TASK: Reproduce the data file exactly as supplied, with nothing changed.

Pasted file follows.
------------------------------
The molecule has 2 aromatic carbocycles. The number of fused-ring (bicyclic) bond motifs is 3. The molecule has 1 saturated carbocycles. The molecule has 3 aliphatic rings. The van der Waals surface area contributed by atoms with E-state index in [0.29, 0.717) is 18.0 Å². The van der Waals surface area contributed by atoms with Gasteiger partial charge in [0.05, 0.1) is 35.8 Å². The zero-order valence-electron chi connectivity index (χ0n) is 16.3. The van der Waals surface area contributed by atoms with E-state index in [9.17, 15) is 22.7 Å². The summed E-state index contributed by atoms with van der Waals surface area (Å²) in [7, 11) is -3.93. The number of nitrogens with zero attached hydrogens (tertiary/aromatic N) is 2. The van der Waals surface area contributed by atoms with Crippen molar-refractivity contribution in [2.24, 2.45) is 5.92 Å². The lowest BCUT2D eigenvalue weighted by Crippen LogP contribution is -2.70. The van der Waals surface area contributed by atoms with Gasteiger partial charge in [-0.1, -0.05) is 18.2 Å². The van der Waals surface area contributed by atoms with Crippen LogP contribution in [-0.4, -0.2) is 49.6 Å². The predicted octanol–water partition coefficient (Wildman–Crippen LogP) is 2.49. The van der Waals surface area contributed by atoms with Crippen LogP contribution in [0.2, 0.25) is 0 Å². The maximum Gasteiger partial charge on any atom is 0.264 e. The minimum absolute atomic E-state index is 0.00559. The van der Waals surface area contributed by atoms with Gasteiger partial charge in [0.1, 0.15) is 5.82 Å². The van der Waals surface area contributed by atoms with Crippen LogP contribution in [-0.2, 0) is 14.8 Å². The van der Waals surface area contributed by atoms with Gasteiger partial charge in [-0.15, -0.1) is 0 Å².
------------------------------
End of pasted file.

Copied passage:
The molecule has 2 aromatic carbocycles. The number of fused-ring (bicyclic) bond motifs is 3. The molecule has 1 saturated carbocycles. The molecule has 3 aliphatic rings. The van der Waals surface area contributed by atoms with E-state index in [0.29, 0.717) is 18.0 Å². The van der Waals surface area contributed by atoms with Gasteiger partial charge in [0.05, 0.1) is 35.8 Å². The zero-order valence-electron chi connectivity index (χ0n) is 16.3. The van der Waals surface area contributed by atoms with E-state index in [9.17, 15) is 22.7 Å². The summed E-state index contributed by atoms with van der Waals surface area (Å²) in [7, 11) is -3.93. The number of nitrogens with zero attached hydrogens (tertiary/aromatic N) is 2. The van der Waals surface area contributed by atoms with Crippen molar-refractivity contribution in [2.24, 2.45) is 5.92 Å². The lowest BCUT2D eigenvalue weighted by Crippen LogP contribution is -2.70. The van der Waals surface area contributed by atoms with Gasteiger partial charge in [-0.1, -0.05) is 18.2 Å². The van der Waals surface area contributed by atoms with Crippen LogP contribution in [-0.4, -0.2) is 49.6 Å². The predicted octanol–water partition coefficient (Wildman–Crippen LogP) is 2.49. The van der Waals surface area contributed by atoms with Crippen LogP contribution in [0.2, 0.25) is 0 Å². The maximum Gasteiger partial charge on any atom is 0.264 e. The minimum absolute atomic E-state index is 0.00559. The van der Waals surface area contributed by atoms with Gasteiger partial charge in [0.1, 0.15) is 5.82 Å². The van der Waals surface area contributed by atoms with Crippen LogP contribution in [-0.2, 0) is 14.8 Å². The van der Waals surface area contributed by atoms with Gasteiger partial charge in [-0.15, -0.1) is 0 Å².